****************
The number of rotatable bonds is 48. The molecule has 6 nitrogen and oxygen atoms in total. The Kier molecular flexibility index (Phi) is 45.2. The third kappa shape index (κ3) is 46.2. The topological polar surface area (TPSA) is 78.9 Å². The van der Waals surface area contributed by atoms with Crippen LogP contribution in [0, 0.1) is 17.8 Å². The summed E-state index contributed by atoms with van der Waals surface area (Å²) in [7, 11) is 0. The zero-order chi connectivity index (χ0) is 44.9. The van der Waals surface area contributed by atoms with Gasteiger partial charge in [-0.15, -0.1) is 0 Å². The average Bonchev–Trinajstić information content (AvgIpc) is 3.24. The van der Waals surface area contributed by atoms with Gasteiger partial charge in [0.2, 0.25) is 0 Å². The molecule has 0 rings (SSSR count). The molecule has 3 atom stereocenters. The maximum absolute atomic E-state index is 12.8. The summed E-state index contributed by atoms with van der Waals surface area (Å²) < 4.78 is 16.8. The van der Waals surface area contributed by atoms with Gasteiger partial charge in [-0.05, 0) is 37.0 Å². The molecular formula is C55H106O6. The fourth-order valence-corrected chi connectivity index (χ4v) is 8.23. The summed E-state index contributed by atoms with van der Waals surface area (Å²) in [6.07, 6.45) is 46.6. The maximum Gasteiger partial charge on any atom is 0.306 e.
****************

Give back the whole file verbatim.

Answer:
The number of rotatable bonds is 48. The molecule has 6 nitrogen and oxygen atoms in total. The Kier molecular flexibility index (Phi) is 45.2. The third kappa shape index (κ3) is 46.2. The topological polar surface area (TPSA) is 78.9 Å². The van der Waals surface area contributed by atoms with Crippen LogP contribution in [0, 0.1) is 17.8 Å². The summed E-state index contributed by atoms with van der Waals surface area (Å²) in [7, 11) is 0. The zero-order chi connectivity index (χ0) is 44.9. The van der Waals surface area contributed by atoms with Gasteiger partial charge in [-0.15, -0.1) is 0 Å². The average Bonchev–Trinajstić information content (AvgIpc) is 3.24. The van der Waals surface area contributed by atoms with Gasteiger partial charge in [0.2, 0.25) is 0 Å². The molecule has 0 rings (SSSR count). The molecule has 3 atom stereocenters. The maximum absolute atomic E-state index is 12.8. The summed E-state index contributed by atoms with van der Waals surface area (Å²) < 4.78 is 16.8. The van der Waals surface area contributed by atoms with Gasteiger partial charge in [-0.05, 0) is 37.0 Å². The molecular formula is C55H106O6. The fourth-order valence-corrected chi connectivity index (χ4v) is 8.23. The summed E-state index contributed by atoms with van der Waals surface area (Å²) in [6.07, 6.45) is 46.6. The maximum Gasteiger partial charge on any atom is 0.306 e.